Jurgens: Because he came from another world, Superman has a certain degree of advanced knowledge about who might emerge as a threat on this world.
Dealing with that is part of his mission here.
Of course, he fully realizes that Hank Henshaw is one of the greatest threats he ever faced. When Superman finds out that Henshaw is returning from space he becomes concerned that this version of Henshaw might suffer the exact same kind of accident, thus turning him into the Cyborg Superman.
So far, it looks like that’s the case.
Nrama: It looks like you have more than one threat developing, and one is specifically targeted at Lois: Intergang. Are Lois' challenges a big part of this series as well?
Jurgens: Superman isn’t the only one who’s been doing his part to make this earth a better place to live.
Lois has taken on her own identity as Author X— a writer who’s written several books exposing injustices across the globe.
Her newest book is geared to out the global syndicate known as Intergang. Only problem is, they’ve gotten advance knowledge about this book and are determined to find out who this Author X really is.
Nrama: Not good. Then there's also a short bit at the end of this issue about the Oblivion Stone. What can you tease about that?
Jurgens: The Oblivion Stone is going to be a catalyst that takes Superman into a large scale new adventure. As for the woman we saw on the final page, well… let’s just say this isn’t her first ever appearance.
Nrama: The solicitation for Superman: Lois and Clark #3 refers to Blanque and something in Superman's Fortress of Solitude. Anything you can reveal about that?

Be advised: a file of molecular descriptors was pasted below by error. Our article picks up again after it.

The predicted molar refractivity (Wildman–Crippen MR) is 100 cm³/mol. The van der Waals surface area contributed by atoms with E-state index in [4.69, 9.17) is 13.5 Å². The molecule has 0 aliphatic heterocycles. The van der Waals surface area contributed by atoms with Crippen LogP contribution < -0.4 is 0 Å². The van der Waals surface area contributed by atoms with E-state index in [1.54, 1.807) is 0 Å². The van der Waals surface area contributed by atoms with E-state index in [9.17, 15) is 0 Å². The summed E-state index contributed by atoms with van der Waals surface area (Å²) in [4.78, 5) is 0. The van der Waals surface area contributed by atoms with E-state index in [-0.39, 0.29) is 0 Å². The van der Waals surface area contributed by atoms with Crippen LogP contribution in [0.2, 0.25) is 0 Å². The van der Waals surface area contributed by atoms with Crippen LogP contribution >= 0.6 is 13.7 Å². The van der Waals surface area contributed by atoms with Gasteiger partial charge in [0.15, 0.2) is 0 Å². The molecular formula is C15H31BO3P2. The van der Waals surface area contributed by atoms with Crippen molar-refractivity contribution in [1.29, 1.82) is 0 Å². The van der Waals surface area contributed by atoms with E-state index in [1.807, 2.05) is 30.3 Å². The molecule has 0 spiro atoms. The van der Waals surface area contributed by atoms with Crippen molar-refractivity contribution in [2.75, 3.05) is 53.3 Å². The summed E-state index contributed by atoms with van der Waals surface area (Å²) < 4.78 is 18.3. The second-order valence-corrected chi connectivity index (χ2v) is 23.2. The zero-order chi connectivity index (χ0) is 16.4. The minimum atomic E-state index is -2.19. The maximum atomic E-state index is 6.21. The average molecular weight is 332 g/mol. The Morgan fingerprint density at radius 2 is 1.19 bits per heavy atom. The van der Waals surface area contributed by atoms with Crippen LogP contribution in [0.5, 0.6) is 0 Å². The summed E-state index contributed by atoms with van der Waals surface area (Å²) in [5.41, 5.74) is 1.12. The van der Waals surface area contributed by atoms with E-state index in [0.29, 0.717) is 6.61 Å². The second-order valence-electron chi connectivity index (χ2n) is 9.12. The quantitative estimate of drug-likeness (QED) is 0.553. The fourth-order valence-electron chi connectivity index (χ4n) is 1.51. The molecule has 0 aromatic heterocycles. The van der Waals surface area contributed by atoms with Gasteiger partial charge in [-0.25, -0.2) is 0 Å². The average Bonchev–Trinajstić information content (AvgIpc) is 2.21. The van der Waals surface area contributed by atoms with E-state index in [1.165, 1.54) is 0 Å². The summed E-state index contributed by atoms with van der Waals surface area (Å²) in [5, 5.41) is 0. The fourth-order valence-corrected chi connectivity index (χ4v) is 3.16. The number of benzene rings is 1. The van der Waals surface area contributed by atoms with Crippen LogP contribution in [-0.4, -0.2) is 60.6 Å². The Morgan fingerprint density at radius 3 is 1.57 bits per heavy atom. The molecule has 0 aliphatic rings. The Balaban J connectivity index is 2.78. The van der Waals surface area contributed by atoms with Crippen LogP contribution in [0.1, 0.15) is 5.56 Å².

Jurgens: Every Superman needs a place to hang his cape, right?
Or at least rest and relax?
A lot of that will begin to unfold in #2 and accelerate in #3. The strange level of existence this Superman is experiencing is that he’s on a different world where he can’t replicate what he knew before. But at the same time, there’s an innate desire to try.
We all need our comforts.
Nrama: How did it feel for you as a writer to get back to these characters?
Jurgens: When Lee and I were working on the Convergence Superman story, I described it as being like sitting down with old friends again.
It’s like that now. It really is fun to be able to move their lives forward.
Nrama: I'm sure you have plans beyond the next few issues. How would you describe what's coming up for Superman: Lois and Clark into 2016?
Jurgens: This book is about their relationship as a family. Like all families, they get tested by things that come along.
The way they deal with it is important and central to the book. They’re going to evolve here and I think we have some fun surprises coming up.
Nrama: Anything else you want to tell fans about Superman: Lois and Clark?
Jurgens: Only that Lee and I feel privileged to be here. We’re totally committed to the idea of building these people into a strong, enduring presence that’s fun to read about.